The number of staff at South Tyneside Council who earn over £100,000 a year in salary and other benefits has fallen, new figures show.
The Taxpayers’ Alliance (TPA) found that there were eight people taking home combined six-figure in 2015/16 - compared to 10 in 2014/15.
A spokeswoman for South Tyneside Council said that four council officers earned more than £100,000 from their salary alone.
She said: “South Tyneside Council has more than halved the number of officers with combined earnings of over £100,000 in recent years as part of our planned reduction in management costs.
“Already the council has lost 33 per cent of its workforce which includes 200 managerial posts.
“South Tyneside is a high-performing council.
“Competitive salaries are paid to attract and retain talented individuals who undertake complex roles to deliver regeneration and jobs, protect vulnerable adults and children and provide value-for-money services to our residents.”
John O’Connell, TPA chief executive, said: “The average council tax bill has gone up by more than £900 over the last 20 years.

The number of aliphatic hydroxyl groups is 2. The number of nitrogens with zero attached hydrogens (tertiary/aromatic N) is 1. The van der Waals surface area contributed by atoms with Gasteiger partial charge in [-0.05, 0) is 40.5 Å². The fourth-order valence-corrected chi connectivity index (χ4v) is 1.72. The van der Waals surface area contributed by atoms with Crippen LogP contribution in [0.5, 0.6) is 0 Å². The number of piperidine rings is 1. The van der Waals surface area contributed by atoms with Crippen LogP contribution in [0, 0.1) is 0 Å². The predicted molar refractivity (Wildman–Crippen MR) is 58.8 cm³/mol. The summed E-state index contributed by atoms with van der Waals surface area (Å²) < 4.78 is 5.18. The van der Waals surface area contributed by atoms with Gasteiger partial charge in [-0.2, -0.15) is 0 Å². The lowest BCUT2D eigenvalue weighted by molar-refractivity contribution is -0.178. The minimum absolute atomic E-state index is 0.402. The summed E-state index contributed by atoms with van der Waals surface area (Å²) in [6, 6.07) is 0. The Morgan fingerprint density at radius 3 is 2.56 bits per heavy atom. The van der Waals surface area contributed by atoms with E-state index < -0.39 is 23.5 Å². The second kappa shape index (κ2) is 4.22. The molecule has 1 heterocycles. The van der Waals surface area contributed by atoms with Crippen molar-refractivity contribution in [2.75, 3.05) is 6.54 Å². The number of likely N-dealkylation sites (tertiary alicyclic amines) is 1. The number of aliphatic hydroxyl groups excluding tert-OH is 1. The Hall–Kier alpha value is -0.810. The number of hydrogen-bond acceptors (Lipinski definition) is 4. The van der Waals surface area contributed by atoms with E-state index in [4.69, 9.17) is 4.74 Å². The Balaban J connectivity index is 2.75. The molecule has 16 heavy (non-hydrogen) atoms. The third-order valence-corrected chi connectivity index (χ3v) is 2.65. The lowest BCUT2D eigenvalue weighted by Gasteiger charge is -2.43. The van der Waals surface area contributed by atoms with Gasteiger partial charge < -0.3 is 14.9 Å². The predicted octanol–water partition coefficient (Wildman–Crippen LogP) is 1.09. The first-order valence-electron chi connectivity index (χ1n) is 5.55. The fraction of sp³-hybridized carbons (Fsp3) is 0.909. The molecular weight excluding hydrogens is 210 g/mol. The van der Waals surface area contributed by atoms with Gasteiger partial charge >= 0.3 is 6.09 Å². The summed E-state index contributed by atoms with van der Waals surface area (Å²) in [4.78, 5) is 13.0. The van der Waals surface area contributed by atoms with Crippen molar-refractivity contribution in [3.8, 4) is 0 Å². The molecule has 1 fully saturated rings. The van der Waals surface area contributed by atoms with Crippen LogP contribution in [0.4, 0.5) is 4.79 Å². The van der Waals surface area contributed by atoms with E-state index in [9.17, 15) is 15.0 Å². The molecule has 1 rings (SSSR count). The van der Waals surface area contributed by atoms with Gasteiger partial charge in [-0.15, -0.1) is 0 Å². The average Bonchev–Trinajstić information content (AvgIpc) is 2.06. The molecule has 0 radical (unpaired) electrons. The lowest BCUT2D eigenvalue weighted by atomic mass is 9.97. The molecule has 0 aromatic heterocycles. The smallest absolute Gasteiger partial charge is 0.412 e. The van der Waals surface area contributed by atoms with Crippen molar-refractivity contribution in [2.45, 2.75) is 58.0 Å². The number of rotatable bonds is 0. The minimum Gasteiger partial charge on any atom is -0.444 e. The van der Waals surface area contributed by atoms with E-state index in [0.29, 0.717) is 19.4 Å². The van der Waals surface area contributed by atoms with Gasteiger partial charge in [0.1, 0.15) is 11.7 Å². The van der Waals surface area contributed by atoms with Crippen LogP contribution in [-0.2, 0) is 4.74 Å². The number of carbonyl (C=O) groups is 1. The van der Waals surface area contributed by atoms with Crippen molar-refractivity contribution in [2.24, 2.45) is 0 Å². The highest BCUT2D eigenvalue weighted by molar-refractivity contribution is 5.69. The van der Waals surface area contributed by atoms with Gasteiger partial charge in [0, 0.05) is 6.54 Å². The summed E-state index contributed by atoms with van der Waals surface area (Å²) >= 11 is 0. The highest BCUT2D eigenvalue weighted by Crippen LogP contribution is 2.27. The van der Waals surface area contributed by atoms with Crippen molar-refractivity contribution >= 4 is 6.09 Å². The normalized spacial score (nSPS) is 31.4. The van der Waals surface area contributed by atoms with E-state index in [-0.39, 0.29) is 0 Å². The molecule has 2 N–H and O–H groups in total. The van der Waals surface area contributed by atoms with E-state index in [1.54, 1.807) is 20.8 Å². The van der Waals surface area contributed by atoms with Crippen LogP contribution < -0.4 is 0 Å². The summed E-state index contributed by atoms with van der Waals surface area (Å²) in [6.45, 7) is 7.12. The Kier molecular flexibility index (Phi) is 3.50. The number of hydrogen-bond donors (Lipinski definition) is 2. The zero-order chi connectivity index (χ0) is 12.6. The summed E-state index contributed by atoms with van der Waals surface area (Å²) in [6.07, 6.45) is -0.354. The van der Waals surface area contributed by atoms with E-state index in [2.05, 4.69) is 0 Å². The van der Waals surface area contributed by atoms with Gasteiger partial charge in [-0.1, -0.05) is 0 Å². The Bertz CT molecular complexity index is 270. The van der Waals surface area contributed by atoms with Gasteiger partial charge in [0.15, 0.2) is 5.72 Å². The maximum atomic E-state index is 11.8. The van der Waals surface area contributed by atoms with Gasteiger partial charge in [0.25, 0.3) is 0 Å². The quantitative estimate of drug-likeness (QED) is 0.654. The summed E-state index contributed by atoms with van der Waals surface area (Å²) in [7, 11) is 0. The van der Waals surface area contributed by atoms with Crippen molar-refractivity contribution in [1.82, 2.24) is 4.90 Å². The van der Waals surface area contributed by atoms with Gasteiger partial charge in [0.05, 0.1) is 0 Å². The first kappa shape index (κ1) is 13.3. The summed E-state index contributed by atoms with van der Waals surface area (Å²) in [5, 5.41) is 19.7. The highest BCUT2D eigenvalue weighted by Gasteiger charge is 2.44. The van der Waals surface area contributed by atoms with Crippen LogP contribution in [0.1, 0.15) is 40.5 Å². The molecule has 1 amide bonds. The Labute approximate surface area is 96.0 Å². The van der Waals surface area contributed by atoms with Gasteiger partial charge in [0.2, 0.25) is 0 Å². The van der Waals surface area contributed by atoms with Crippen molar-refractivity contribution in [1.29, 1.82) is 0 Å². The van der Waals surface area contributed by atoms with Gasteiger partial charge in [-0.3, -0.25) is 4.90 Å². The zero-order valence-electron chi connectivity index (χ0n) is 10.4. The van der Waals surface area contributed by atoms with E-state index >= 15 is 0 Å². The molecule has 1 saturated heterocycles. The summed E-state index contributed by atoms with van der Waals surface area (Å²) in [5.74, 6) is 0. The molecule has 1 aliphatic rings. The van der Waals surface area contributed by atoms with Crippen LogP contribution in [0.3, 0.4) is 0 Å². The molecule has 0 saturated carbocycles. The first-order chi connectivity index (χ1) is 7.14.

“Disappointingly, many local authorities are now responding to financial reality through further tax rises and reducing services rather than scaling back top pay.
“Despite many in the public sector facing a much-needed pay freeze to help bring the public finances under control, many town hall bosses are continuing to pocket huge remuneration packages, with the number of people on six-figure deals actually going up since last year.”
Coun Claire Kober, chairman of the Local Government Association’s Resources Board, defended the work of those on councils.
She said: “Councils are large, complex organisations with sizeable budgets and responsibility for delivering more than 700 services, including caring for the elderly and vulnerable and protecting children.
“It is important that the right people with the right skills and experience are retained to deliver this work.
“Local government is committed to providing value for money to taxpayers and, nationally, incoming chief executives are being paid lower salaries than their predecessors’ and average chief executive salaries continue to decline year-on-year.
“The pay of senior council staff is set by politically proportionate committees of elected councillors and is open to a high level of scrutiny and democratic accountability as a result.”